The Dissenter's Voice

The ocassional comments, opinions, rambling and rants of a liberal dissenter in New Labour's Britain

Tuesday, January 15, 2008

The future's bright, the future's Orange

The reaction to Nick Clegg's speech on public services has been fascinating. His speech has been widely welcomed in the media and much more importantly the party as an authentically liberal answer to the question of choice in public services.

Only a few years ago a speech by a LibDem leader advocating a massive increase in the role of the private & voluntary sectors in the provision of public services it would have caused outrage across much of the party. Over the last 20 years the Liberal Democrats and their predecessors have allowed themselves to be characterised as the last protectors of the old Butskellite consensus, reactionary defenders of the status quo in public services. But oh how times change, when Liberalfuture was launched as a pro-market ginger group in the party in 2001, it was attacked as a Tory trojan horse, while the publication of the Orange Book in 2004 created an avalanche of opposition. Now those much maligned views are fast becoming the mainstream of party thinking.

Clegg's speech was firmly in the vein of both Liberalfuture & the Orange Book. It's not that he has adopted wholesale the policies they advocated, it is that he has explicitly accepted their analysis, that the Liberal Democrats must rediscover their anti-statist roots, and reclaim the small government, individualist liberal tradition which is now the undercurrent of political debate.

This is the speech that I wish Nick Clegg had made during the leadership election, but better late than never. Clegg has clearly learnt his lesson, in the brief month since becoming leader he has invited the head of the country's leading management college to review the party's structures & operations, he has cheekily pinch Maggie Thatcher's old campaign adviser to oversee a shakeup of communications and now he is challenging the party to drop is soggy thinking on policy and return to our liberal roots.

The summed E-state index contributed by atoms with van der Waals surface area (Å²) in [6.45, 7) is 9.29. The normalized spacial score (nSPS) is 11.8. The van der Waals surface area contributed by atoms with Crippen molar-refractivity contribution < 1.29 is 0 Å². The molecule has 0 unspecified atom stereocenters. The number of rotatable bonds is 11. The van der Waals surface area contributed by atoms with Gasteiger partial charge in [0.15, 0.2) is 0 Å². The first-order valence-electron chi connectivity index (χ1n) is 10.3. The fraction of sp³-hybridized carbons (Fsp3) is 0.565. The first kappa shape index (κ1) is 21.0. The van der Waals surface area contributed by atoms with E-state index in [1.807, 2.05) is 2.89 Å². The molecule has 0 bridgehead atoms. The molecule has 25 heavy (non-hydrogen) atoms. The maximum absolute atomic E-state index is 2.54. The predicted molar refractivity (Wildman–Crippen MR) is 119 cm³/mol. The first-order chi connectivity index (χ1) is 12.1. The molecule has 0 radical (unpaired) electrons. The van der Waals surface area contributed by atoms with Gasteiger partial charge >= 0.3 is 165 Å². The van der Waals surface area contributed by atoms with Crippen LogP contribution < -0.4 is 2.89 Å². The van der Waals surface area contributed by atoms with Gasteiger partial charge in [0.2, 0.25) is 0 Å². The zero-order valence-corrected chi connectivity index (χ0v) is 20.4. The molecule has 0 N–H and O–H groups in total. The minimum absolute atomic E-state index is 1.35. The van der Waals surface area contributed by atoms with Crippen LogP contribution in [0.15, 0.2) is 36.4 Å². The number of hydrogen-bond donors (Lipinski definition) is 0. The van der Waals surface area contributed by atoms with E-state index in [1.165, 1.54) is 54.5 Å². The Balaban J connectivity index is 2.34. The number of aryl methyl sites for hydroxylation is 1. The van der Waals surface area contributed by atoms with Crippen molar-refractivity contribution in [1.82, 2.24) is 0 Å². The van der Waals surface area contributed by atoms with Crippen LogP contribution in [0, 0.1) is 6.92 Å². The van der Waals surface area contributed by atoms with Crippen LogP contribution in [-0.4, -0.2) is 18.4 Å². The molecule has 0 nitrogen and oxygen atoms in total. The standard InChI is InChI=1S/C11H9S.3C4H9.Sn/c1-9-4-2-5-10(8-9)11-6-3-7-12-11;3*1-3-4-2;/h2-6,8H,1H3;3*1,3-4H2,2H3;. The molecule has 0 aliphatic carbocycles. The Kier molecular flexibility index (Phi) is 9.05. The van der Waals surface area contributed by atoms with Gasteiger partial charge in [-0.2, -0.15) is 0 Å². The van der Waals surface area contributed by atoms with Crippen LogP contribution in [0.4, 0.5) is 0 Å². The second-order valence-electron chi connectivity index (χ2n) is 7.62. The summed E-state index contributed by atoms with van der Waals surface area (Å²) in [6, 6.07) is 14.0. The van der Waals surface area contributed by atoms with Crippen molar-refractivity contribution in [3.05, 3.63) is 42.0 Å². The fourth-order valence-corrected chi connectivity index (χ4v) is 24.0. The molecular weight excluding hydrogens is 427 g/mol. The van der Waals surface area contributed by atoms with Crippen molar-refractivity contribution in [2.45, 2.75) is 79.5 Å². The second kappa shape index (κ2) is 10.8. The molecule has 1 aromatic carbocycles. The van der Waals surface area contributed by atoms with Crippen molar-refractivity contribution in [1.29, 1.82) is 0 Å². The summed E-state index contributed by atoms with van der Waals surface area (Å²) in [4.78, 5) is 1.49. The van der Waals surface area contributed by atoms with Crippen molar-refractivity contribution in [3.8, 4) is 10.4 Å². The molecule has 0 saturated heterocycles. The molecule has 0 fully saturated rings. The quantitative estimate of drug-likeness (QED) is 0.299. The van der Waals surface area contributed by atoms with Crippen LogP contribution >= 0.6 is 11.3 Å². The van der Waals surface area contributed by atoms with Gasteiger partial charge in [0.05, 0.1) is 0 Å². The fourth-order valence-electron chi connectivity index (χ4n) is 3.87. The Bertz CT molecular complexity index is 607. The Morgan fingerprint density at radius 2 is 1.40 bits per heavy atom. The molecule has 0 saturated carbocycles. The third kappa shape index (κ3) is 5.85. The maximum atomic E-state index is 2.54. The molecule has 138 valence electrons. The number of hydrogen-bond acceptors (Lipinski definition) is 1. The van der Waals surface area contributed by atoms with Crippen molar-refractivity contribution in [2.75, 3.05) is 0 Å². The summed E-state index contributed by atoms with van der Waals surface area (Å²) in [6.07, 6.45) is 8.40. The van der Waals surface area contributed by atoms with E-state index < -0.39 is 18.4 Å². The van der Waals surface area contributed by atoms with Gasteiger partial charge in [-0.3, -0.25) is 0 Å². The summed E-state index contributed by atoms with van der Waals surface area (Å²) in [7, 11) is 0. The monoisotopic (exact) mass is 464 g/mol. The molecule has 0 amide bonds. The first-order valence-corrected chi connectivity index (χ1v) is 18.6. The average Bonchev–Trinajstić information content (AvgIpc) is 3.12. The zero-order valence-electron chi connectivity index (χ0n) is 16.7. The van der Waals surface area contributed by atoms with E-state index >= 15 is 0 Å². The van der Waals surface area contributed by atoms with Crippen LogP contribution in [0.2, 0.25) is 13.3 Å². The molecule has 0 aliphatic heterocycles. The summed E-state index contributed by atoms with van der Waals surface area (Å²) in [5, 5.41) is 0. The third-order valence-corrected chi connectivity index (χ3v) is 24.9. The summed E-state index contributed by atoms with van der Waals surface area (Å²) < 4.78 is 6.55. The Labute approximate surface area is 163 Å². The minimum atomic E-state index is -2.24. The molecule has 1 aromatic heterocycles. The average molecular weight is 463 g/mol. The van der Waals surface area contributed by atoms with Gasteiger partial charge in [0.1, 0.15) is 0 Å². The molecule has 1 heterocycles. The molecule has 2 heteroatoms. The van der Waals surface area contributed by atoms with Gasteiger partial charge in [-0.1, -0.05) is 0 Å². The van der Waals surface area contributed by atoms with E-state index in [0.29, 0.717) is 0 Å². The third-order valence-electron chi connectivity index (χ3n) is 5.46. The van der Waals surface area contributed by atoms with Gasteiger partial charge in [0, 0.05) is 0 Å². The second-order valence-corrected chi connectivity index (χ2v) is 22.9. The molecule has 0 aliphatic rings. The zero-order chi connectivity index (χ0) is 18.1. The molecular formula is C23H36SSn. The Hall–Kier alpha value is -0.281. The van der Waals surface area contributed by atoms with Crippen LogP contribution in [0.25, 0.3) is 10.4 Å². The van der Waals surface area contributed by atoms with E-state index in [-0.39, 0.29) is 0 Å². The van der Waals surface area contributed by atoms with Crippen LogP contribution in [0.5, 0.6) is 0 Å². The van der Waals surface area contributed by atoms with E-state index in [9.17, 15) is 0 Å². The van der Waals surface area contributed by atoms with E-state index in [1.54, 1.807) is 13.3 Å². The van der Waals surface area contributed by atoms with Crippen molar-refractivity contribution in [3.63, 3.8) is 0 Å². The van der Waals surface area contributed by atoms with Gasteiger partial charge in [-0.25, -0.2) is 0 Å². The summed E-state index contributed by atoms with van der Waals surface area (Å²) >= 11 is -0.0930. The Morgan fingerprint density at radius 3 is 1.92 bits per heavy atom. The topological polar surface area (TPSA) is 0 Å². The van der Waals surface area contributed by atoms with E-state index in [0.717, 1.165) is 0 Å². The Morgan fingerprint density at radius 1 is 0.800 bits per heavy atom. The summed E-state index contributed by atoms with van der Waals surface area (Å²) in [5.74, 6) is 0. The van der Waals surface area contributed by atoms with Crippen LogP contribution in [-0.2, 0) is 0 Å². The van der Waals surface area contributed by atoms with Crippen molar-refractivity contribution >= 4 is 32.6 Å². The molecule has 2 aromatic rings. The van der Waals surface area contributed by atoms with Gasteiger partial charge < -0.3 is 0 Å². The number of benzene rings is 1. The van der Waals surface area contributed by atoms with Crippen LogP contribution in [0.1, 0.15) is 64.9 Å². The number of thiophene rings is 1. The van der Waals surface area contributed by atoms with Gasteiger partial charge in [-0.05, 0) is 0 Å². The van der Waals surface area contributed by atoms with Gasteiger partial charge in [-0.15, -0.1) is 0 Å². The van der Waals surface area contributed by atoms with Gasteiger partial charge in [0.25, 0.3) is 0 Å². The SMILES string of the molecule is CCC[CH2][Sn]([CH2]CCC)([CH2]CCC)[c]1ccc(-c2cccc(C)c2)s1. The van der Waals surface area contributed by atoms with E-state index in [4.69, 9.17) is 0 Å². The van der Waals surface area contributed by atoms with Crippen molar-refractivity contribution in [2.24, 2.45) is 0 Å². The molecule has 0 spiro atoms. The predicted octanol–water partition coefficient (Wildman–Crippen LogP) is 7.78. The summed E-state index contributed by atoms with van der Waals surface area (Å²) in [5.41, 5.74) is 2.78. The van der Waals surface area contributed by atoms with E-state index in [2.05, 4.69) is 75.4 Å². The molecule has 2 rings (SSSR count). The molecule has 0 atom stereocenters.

This is the Nick Clegg I voted for: bold, radical & liberal - now at long last we can start to draft a manifesto which is as well.

Monday, January 07, 2008

Fasten your seat belts its going to be a bumpy ride...

With only a few hours to the New Hampshire primary vote it's looking a little grim for Hillary, however, it would be foolish indeed to write her off.

There seems little doubt that Barack Obama's Iowa momentum will give him the win on Tuesday, and indeed we can expect him to win South Carolina as well. However, you shouldn't be too surprised if the gap in New Hampshire might in the end turnout to be somewhat closer than some people are expecting. A closer than expected second place, followed by a potential win in Nevada next week and then another in Florida at the end of the month would set Hillary up well for MegaTuesday on February 5th, when over 20 states hold their primaries.

The latest CNN poll shows Obama leading Clinton by 9% in New Hampshire, while Fox News has her only 6% behind. The wall to wall Obamania in the news in the last 2 days has set Barack a very high hurdle - anything short of a landslide could (if spun right by Clinton's team) look like a stumble. Clinton could end up doing what her hubby Bill did back in 1992 and be seen as 'winning' the primary by outperforming artifically low expectations.

Don't be surprised if reports of her death turn out to have been greatly exaggerated.